Activity during 2017 and 2018. JMA reported that no eruptions occurred during 2017. Amplitudes of volcanic tremor increased somewhat during March but were generally low for the rest of the year. The earthquake hypocenters were mostly located near the active crater at around sea level. SO2 emissions were slightly less than 1,000 tons per day (t/d) from January through April; for the rest of the year they ranged from 600 to 2,500 t/d. The Alert Level had been lowered from 2 to 1 on 7 February 2017 where it remained throughout the year. Steam plumes generally rose no more than 600 m above the active crater rim (figure 42). JMA noted that from January to June they often observed crater incandescence at night with a high-sensitivity surveillance camera; Sentinel-2 satellite images also captured thermal anomalies a few times (figure 43). The green lake inside the crater persisted throughout the year with water temperatures of 50-60°C. Two fumaroles were present with high-temperature gas emissions on the SW and S crater walls. Temperatures at the S crater wall were over 600°C from February to May; they decreased to 320-560°C during the rest of the year (figure 44). Sulfur deposits were visible around the SW crater wall fumarole during July.

Figure (see Caption) Figure 42. Steam plumes that rose around 600 m above Nakadake Crater 1 at Asosan were typical activity throughout 2017. Images taken with JMA webcam on 9 June (top left), 22 August (top right), 12 November (bottom left), and 20 December (bottom right) 2017. Courtesy of JMA (Aso volcano monthly activity reports, Fukuoka District Meteorological Observatory, Regional volcano monitoring and warning center).
Figure (see Caption) Figure 43. Sentinel-2 images captured thermal anomalies at the S rim of the green lake at Asosan's Nakadake Crater 1 on 16 February (left) and 27 May 2017 (right). JMA reported that incandescence was occasionally visible during the night from January-June from the same area. Courtesy of Sentinel Hub Playground.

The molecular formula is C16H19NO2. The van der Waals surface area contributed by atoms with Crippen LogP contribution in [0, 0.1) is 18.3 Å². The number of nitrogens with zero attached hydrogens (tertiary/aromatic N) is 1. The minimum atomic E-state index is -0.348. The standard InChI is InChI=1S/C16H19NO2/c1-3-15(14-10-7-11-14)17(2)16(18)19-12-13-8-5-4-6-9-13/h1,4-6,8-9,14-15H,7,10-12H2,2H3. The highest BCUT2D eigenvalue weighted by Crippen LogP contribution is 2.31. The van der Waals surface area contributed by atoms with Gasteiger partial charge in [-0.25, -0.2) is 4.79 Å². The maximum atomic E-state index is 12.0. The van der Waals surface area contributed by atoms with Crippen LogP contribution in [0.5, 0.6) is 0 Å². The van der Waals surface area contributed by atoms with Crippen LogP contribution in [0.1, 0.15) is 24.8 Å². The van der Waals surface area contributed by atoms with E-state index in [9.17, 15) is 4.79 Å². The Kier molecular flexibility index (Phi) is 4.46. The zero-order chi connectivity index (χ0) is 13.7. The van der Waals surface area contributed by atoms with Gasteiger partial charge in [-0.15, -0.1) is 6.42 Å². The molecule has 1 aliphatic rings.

Figure (see Caption) Figure 44. High-temperature gas and steam from fumaroles on the S wall of the Nakadake Crater 1 at Asosan on 24 August (top) and 17 November 2017 (bottom) were persistent all year, with temperatures ranging from 300 to over 600°C. The green lake inside the crater persisted throughout the year as well with water temperatures of 50-60°C. Courtesy of JMA (Aso volcano monthly activity reports, Fukuoka District Meteorological Observatory, Regional volcano monitoring and warning center).

The Alert Level did not change at Asosan during 2018, and no eruptions were reported. Sulfur dioxide emissions fluctuated between 400 and 1,800 t/d throughout the year. Steam plumes generally rose less than 500 m above the active crater (figure 45); incandescence was observed at night during May-October and sometimes observed in satellite imagery as thermal anomalies (figure 46). The temperature of the green lake inside the crater ranged from 58 to 75°C throughout the year. The thermal anomaly on the S wall of the crater was consistently in the 300-500°C range, and had a high temperature in April of 580°C; in December the high temperature had risen to 738°C (figure 47). A brief increase in the number of isolated tremors occurred during March, with 1,044 reported on 4 March, exceeding the previous maximum of 1,000 on 27 October 2014. Seismicity also increased briefly during June, with more than 400 events reported each day on 8, 18, and 20 June. The Minami Aso village Yoshioka fumarole zone, located about 5 km W of Nakadake Crater 1, continued to produce modest steam plumes throughout 2017 and 2018 (figure 48).

Figure (see Caption) Figure 45. Typical steam plumes at Asosan during 2018 rose around 500 m above the Nakadake Crater 1. Images are from 4 March (top left), 22 July (top right), 17 August (lower left), and 13 September 2018 (lower right). Courtesy of JMA (Aso volcano monthly activity reports, Fukuoka District Meteorological Observatory, Regional volcano monitoring and warning center).